Trump Admin Memo Urges DACA Recipients To Prep For Deportation

Evelin Hernandez cries as she hold a sign reading "My dreams matter. Don't shatter them." at a protest against the announcement that the Trump administration is ending the Deferred Action for Childhood Arrivals progr... Evelin Hernandez cries as she hold a sign reading "My dreams matter. Don't shatter them." at a protest against the announcement that the Trump administration is ending the Deferred Action for Childhood Arrivals program, known as DACA, in Minneapolis, Tuesday, Sept. 5, 2017. Hernandez is a special education paraprofessional and a DREAM act recipient. (Renee Jones Schneider/Star Tribune via AP) MORE LESS
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A Trump administration memo distributed Tuesday guided legislators to stick to the talking points that DACA, or Deferred Action for Childhood Arrivals, recipients should prepare for deportation, according to multiple reports.

The Department of Justice officially announced Tuesday that it would end DACA in six months. The program, which was created by former President Barack Obama through executive order, protects undocumented immigrants who were brought to the U.S. as minors from deportation.

And while the White House and President Donald Trump are urging Congress to come up with a legislative solution for the issue, the talking points from the Trump administration told Congress that DACA recipients should “prepare for and arrange their departure from the United States.”

“The Department of Homeland Security urges DACA recipients to use the time remaining on their work authorizations to prepare for and arrange their departure from the United States — including proactively seeking travel documentation — or to apply for other immigration benefits for which they may be eligible,” the document said, which ABC obtained and confirmed with two congressional sources and one White House official. 

CNN was first to report on the memo. ABC News and NBC News also obtained the memo.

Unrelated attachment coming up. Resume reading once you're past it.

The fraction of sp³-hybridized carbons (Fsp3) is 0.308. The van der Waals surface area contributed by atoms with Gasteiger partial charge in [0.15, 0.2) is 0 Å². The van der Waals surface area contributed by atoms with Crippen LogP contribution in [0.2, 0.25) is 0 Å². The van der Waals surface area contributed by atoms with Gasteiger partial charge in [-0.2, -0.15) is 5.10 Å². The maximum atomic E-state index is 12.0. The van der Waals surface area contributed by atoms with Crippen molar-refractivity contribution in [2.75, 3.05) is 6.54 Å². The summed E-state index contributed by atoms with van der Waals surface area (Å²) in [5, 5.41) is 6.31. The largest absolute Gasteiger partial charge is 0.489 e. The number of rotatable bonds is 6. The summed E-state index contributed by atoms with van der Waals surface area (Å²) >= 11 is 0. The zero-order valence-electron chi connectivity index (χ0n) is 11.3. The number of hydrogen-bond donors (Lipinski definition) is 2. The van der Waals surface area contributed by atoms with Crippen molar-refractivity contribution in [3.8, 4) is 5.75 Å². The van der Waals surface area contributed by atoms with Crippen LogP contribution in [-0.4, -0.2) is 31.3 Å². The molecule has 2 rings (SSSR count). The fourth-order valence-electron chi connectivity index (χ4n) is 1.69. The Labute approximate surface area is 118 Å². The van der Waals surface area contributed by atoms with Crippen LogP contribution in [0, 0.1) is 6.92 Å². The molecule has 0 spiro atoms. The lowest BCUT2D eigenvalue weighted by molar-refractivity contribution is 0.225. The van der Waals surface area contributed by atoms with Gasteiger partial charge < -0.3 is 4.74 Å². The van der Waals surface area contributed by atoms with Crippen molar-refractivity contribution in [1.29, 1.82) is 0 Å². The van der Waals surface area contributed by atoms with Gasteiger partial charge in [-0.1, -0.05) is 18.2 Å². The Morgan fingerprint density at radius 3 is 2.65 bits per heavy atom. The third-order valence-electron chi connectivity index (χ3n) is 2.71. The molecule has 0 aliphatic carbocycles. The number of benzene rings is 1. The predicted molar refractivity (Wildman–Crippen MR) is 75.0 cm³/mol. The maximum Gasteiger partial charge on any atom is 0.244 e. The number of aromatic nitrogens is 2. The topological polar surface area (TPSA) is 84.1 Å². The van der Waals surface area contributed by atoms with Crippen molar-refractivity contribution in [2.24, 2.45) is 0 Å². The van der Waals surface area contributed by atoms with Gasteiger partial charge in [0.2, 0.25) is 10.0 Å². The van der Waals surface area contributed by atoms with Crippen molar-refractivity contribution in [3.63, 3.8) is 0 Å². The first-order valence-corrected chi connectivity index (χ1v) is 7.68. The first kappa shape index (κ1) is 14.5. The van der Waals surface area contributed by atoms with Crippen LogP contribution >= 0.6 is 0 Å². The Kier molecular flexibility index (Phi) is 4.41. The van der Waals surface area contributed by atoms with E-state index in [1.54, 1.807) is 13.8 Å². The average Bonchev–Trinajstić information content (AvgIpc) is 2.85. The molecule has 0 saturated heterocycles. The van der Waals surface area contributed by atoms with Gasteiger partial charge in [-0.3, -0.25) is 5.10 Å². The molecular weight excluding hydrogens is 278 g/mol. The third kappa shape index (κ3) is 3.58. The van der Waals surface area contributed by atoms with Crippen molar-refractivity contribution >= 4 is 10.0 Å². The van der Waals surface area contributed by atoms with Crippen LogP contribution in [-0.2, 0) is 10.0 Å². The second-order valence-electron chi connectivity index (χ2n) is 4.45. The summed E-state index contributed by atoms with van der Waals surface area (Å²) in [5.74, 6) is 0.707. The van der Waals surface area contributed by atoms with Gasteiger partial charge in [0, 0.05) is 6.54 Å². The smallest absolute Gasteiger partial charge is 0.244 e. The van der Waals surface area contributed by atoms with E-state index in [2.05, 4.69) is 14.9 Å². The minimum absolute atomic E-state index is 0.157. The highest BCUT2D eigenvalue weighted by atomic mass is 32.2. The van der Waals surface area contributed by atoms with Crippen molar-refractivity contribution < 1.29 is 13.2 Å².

The guidance comes in contrast to public statements from the administration.

White House press secretary Sarah Huckabee Sanders dodged questions about whether DACA recipients would be deported once the six month window closes and instead told reporters Tuesday the administration has “confidence that Congress will actually do their job.” She said that DACA recipients would not be a priority for deportation.

The President himself tweeted Tuesday night that if Congress fails to come up with a solution, he would “revisit” the issue in six months.

This post has been updated.

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Notable Replies

  1. With this “Presidency,” always assume the worst.

  2. Avatar for misha misha says:

    I tell you, we are all SHOCKED by this totally expected development. SHOCKED I tell you.
    Good morning world, welcome to another day of the horror America is becoming.

  3. “And STAY OUT!”

  4. Avatar for sanni sanni says:

    Whiplash from the mixed messaging. Explain the divergent messaging/intent (two words: Stephen Miller?) between the WH (PACK!) and Trump (If Congress doesn’t act, like I have just challenged them to, I will reconsider… maybe.)

    Beyond cruel to the Dreamers.

    F-ed up state of affairs - in the new state of perpetual insanity of the united states.

  5. “The Department of Homeland Security urges DACA recipients to use the time remaining on their work authorizations to prepare for and arrange their departure from the United States — including proactively seeking travel documentation — or to apply for other immigration benefits for which they may be eligible,” the document said, which ABC obtained and confirmed with two congressional sources and one White House official.

    My (close relative´s) husband in an early DACA kid who was able to (safely?) marry because they had evidence of a long-term relationship. His brother married, before Trump was inaugurated, as well. But their sister was younger, and was not in a relationship, so she did not marry. She is in college now. She has never been to Mexico, grew up here all her remembered life, and speaks English as her first language. She would be deported to a country that she has never been, and in which she has no close relatives anymore. Were she to return, she would have nothing, and could not work,save perhaps in an off-shored customer service call center staffed by similarly deported English speaking former residents of the US.

    The humanity of the advice to get her papers in order is noted.

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